Golf Digest Senior Editor of Architecture Ron Whitten is a study in conflict. He loves to tell stories, just not about himself.

“There’s really not much to say,” the self-deprecating Nebraskan said. “I failed to accomplish what I sought to do many years ago – get the majority of golfers enthusiastic about golf course design. But I’m still trying. I guess the one thing I can say about myself is I made my passion my career. I feel very fortunate to have been able to do that.”

Whitten is a household name among those in the golf industry for his work at Golf Digest, but he’ll take on an even higher profile this June when the U.S. Open tees off at Erin Hills Golf Course in Erin, Wisconsin. He, along with Dr. Michael Hurdzan, ASGCA, and Dana Fry, ASGCA, designed the course on the glacier-formed rolling prairie of southeastern Wisconsin. It is the third USGA event scheduled for the course, having hosted the 2008 U.S. Women’s Mid- Amateur and the 2011 U.S. Amateur.

It is only Whitten’s second design (he paired with Stephen Kay, ASGCA, to design The Architects Course in Phillipsburg, New Jersey, which opened in 2001), but he is anything but a Johnny-come-lately to the world of golf course architecture. He began chronicling the profession and studying the art long before anyone else did. Sure, there were some papers and articles by those who came before him, but Whitten is the one who elevated the discussion of the golf course among those who are fans of the game.

“I just love being on the golf course and I want others to see it through the eyes of the people who design them,” Whitten said. “That is why I started writing about architecture and that is why I still continue to do it today. I wish more people would have an interest, but the few who do follow architecture are passionate about it.”

Whitten’s affinity for golf course design – and in a sense serving as a spokesman for it – has been a boon for the profession of golf course management. His minimalistic philosophy toward design applies to management as well. He bemoans the fact that there is too much emphasis on bunker maintenance, the overuse of water and excessive hand labor activities.

“The superintendent is under enough pressure as it is dealing with Mother Nature,” Whitten said. “To have to provide nearly perfect conditions day in and day out is ridiculous. It is not good for golf. The poor economy a while ago forced some changes, but the game is still too expensive to play.”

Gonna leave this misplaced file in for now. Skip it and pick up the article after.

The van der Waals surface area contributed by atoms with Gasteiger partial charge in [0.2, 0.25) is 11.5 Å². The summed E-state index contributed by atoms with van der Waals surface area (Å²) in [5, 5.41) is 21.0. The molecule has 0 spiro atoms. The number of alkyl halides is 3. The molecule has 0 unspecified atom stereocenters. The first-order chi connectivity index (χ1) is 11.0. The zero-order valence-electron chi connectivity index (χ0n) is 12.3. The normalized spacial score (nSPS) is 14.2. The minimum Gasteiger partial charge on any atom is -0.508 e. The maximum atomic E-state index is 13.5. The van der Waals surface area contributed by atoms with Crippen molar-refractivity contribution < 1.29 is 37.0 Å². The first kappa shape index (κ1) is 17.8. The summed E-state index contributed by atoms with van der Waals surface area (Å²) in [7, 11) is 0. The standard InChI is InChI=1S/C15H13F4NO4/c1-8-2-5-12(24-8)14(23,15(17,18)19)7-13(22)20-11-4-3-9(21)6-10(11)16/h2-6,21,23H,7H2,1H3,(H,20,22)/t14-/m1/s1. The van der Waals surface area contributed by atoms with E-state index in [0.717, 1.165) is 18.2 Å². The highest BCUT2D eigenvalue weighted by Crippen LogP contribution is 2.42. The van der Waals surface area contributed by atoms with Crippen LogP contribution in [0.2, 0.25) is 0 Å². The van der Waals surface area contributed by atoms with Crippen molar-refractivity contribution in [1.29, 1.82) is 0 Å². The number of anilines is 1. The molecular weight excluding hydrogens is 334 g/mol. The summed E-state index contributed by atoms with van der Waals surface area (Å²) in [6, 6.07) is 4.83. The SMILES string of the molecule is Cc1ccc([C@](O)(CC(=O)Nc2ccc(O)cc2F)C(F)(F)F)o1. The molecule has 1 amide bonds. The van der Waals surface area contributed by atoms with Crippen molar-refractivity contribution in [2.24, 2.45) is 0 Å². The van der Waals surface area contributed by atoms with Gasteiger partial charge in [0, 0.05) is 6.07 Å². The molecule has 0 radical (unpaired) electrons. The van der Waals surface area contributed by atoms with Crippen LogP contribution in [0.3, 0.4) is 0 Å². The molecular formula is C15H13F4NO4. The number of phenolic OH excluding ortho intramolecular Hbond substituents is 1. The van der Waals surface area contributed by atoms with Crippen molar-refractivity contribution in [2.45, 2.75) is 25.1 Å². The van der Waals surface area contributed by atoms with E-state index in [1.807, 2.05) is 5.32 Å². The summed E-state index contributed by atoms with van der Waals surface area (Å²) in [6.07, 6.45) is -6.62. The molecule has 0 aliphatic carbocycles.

In addition to his writing, Whitten puts his money where his mouth is when it comes to effecting positive change. It was an 18-hole discussion I had with him during a facility grand opening years ago that led to Golf Digest partnering with the Golf Course Superintendents Association of America to sponsor the association’s Environmental Leaders in Golf Awards. We were commiserating about the lack of awareness of the stewardship efforts of superintendents when Whitten pledged to take my idea to others at the publication. The result was a national program that put the spotlight on the positive trends in golf course management.

Years later, Whitten heeded the call of the American Society of Golf Course Architects and added an environmental element to Golf Digest’s course rating system. He successfully lobbied his editors to have the conditioning aspect reflect the firmness of the course, and to not focus on color or having perfectly manicured turf.

Whitten isn’t making any predictions about the state of his emotions when walks through the gates of Erin Hills later this summer. He deflected the thought by saying he will be too busy trying to herd the large contingent of family members who will be coming from all over to see the fruits of his labor.

Regardless of Whitten’s emotions, those in the industry will be happy for him. It will be good to see a person who has spent his whole life recognizing others, have the spotlight shine on him for a change.